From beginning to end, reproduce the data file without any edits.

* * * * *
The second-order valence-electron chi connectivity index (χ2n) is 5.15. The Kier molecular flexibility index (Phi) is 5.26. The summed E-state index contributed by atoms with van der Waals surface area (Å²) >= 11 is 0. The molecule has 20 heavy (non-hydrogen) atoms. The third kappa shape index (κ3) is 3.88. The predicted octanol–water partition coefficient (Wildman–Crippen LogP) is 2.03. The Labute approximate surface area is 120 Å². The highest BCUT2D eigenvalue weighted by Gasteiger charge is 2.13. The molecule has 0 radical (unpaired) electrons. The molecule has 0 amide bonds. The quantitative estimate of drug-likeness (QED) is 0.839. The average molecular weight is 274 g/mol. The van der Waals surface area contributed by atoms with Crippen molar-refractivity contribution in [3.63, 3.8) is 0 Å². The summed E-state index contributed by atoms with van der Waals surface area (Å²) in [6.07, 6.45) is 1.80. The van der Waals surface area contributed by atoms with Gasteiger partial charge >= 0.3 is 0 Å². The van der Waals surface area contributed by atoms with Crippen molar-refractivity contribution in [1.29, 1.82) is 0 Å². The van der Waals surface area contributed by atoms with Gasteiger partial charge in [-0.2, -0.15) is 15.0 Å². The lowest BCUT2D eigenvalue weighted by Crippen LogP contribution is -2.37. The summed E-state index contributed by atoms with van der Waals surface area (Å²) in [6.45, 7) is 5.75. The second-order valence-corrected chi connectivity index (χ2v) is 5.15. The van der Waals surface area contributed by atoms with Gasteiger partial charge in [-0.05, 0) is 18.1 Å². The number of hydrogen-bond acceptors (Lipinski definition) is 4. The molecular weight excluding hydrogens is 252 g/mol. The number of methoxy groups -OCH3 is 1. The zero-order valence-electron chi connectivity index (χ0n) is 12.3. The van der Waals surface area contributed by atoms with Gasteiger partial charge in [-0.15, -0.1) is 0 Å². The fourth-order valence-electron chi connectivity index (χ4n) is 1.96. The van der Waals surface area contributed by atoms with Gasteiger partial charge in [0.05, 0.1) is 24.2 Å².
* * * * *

The second-order valence-electron chi connectivity index (χ2n) is 5.15. The Kier molecular flexibility index (Phi) is 5.26. The summed E-state index contributed by atoms with van der Waals surface area (Å²) >= 11 is 0. The molecule has 20 heavy (non-hydrogen) atoms. The third kappa shape index (κ3) is 3.88. The predicted octanol–water partition coefficient (Wildman–Crippen LogP) is 2.03. The Labute approximate surface area is 120 Å². The highest BCUT2D eigenvalue weighted by Gasteiger charge is 2.13. The molecule has 0 radical (unpaired) electrons. The molecule has 0 amide bonds. The quantitative estimate of drug-likeness (QED) is 0.839. The average molecular weight is 274 g/mol. The van der Waals surface area contributed by atoms with Crippen molar-refractivity contribution in [3.63, 3.8) is 0 Å². The summed E-state index contributed by atoms with van der Waals surface area (Å²) in [6.07, 6.45) is 1.80. The van der Waals surface area contributed by atoms with Gasteiger partial charge >= 0.3 is 0 Å². The van der Waals surface area contributed by atoms with Crippen molar-refractivity contribution in [1.29, 1.82) is 0 Å². The van der Waals surface area contributed by atoms with Gasteiger partial charge in [-0.2, -0.15) is 15.0 Å². The lowest BCUT2D eigenvalue weighted by Crippen LogP contribution is -2.37. The summed E-state index contributed by atoms with van der Waals surface area (Å²) in [6.45, 7) is 5.75. The second-order valence-corrected chi connectivity index (χ2v) is 5.15. The van der Waals surface area contributed by atoms with Gasteiger partial charge in [-0.05, 0) is 18.1 Å². The number of hydrogen-bond acceptors (Lipinski definition) is 4. The molecular weight excluding hydrogens is 252 g/mol. The number of methoxy groups -OCH3 is 1. The zero-order valence-electron chi connectivity index (χ0n) is 12.3. The van der Waals surface area contributed by atoms with Gasteiger partial charge in [-0.15, -0.1) is 0 Å². The fourth-order valence-electron chi connectivity index (χ4n) is 1.96. The van der Waals surface area contributed by atoms with Gasteiger partial charge in [0.05, 0.1) is 24.2 Å².